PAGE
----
Green Shakshuka with Chard, Kale, Spinach, and Feta

Green Shakshuka with Chard, Kale, Spinach, and Feta

In Israel, the best time to make this shakshuka is in the winter when spinach, chard, and other leafy greens are at their sweetest. Thick, slightly tart stews made from slow-cooked greens are one of the hallmarks of both Tunisian and Libyan (Tripolitan) cuisine (see the recipe for Tripolitan T’Becha B’Salik in Shuk). So if red shakshukas were made with leftover tomato stews, it’s entirely possible that leftover stews of simmered greens were repurposed as green shakshukas. In Israel, green shakshukas are almost as popular as red ones, and they come in many versions. This one, relatively slowly cooked and seasoned with cumin and caraway, has some of the stewy texture typical of North African dishes, with the feta adding a Balkan note in the true Israeli spirit of culinary mash-up.


  • ÂĽ cup (60 ml) extra-virgin olive oil
  • 2 leeks, white parts chopped and green tops very thinly sliced
  • 3 medium garlic cloves, thinly sliced
  • 1 small jalapeño chile, cored, seeded, and thinly sliced
  • 5 or 6 Swiss chard leaves, leaves coarsely chopped, stems thinly sliced
  • 1 small bunch Tuscan kale (also called lacinato or dinosaur), stemmed, leaves coarsely chopped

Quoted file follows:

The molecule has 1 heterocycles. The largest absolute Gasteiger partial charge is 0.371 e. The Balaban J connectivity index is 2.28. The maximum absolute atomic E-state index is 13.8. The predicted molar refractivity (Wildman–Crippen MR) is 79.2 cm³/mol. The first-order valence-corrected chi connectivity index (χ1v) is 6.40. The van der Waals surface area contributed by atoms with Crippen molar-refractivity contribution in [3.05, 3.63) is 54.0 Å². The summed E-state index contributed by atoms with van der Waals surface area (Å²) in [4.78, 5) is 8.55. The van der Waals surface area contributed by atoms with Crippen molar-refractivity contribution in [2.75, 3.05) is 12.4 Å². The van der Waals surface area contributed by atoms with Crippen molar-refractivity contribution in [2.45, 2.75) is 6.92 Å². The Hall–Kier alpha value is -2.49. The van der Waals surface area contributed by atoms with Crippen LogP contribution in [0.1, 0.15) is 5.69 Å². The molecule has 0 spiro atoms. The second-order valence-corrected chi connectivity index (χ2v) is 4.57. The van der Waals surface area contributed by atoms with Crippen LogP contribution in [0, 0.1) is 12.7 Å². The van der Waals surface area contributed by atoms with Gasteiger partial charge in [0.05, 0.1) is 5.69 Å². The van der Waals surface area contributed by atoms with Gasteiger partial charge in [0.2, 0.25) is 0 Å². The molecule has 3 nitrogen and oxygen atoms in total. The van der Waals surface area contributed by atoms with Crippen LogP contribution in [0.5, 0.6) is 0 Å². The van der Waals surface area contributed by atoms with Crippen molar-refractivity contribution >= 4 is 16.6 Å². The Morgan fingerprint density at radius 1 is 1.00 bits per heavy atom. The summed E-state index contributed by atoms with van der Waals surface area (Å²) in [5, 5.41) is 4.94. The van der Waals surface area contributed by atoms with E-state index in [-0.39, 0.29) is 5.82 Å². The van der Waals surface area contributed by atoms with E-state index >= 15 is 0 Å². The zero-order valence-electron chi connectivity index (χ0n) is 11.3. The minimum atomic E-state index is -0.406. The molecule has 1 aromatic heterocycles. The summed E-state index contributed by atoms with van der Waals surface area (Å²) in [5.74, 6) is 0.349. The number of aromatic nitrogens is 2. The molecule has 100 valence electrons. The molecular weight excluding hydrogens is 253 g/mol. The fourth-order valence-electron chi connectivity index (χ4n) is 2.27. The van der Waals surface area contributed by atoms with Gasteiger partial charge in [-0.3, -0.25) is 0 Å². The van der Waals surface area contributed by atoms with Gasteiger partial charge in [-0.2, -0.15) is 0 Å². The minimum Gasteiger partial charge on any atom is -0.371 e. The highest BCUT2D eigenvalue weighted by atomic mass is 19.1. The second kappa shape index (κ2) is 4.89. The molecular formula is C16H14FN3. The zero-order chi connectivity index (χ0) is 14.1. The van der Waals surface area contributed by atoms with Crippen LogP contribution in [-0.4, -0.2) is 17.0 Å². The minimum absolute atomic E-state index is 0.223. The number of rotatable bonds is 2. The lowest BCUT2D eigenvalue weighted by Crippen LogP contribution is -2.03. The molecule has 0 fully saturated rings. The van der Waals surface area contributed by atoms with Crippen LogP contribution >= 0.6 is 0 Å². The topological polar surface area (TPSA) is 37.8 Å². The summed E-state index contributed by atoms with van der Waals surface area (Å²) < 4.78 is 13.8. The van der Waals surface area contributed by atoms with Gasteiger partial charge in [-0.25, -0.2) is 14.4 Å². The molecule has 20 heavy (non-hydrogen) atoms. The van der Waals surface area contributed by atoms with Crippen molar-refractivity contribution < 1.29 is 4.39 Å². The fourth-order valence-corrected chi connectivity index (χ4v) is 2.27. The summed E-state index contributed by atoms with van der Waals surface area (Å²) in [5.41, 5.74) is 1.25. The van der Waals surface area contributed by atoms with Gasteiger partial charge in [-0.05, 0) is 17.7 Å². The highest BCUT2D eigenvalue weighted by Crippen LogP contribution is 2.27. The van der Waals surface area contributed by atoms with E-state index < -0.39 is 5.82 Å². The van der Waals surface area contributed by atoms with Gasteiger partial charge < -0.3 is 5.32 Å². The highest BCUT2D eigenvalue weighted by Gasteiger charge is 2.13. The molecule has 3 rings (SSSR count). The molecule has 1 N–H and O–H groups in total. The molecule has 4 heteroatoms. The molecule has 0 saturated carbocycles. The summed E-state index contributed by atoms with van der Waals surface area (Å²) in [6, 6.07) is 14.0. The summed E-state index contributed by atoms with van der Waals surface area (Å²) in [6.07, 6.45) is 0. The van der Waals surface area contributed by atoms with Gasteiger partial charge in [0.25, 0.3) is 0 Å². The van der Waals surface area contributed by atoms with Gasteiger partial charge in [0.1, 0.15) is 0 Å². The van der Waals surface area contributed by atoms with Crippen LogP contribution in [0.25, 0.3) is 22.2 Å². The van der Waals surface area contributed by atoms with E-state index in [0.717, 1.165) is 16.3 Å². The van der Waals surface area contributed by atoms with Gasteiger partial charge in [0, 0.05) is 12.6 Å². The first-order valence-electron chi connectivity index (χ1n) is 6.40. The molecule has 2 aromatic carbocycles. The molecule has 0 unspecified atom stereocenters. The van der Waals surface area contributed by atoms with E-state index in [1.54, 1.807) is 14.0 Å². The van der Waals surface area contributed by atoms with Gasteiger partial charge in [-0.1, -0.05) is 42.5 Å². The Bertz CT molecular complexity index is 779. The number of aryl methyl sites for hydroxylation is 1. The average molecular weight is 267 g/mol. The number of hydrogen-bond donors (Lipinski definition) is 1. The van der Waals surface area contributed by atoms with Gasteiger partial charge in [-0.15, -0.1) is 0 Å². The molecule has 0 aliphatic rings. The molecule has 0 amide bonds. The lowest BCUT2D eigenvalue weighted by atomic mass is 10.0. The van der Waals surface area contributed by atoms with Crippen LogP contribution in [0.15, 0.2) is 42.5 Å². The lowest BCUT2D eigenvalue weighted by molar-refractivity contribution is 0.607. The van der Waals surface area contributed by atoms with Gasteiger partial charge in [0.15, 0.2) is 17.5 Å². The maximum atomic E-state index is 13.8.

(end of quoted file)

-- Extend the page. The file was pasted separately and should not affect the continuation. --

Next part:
• 3 cups baby spinach or trimmed and coarsely chopped regular spinach
  • 1 teaspoon ground caraway
  • ‍1 teaspoon ground cumin
  • Kosher salt and freshly ground black pepper
  • ‍½ cup (120 ml) homemade or low-sodium store-bought chicken stock or vegetable stock or water
  • 1 tablespoon fresh lemon juice
  • 6 to 8 large eggs

To Serve

  • 5 ounces (140 g) feta cheese, coarsely crumbledExtra-virgin olive oil
  • Za’atar
  • Crusty bread or challah


  1. Heat the oil in a large skillet over medium heat. Add the leeks, garlic, jalapeño, and chard stems and sauté until softened and lightly caramelized, 10 to 12 minutes (take care not to brown the garlic). Add the kale, spinach, and the chard leaves and cook, stirring often, until wilted and soft, 3 to 4 minutes. Add the caraway and cumin, and season very lightly with salt (the feta is quite salty) and several twists of pepper.
  2. Add the stock and the lemon juice and cook for 5 to 7 minutes, then reduce the heat to low and cook for another few minutes, until the greens meld into a thick, dark green, stewy sauce. Taste and adjust the seasoning.
  3. Use a large spoon to create little wells in the greens mixture. Carefully break 1 egg into a cup or ramekin, then slip it into one of the wells; repeat with the remaining eggs. (Cracking the egg into a cup first lets you inspect it for any runaway bits of shell.) Cover and simmer until the egg whites are set but the yolks are still a little runny, about 7 minutes. Remove the skillet from the heat.
  4. Sprinkle the shakshuka with the feta, drizzle with oil, and sprinkle generously with za’atar. Serve the shakshuka directly from the skillet, with plenty of crusty bread or challah.

Excerpted from SHUK by Einat Admony and Janna Gur (Artisan Books). Copyright © 2019.

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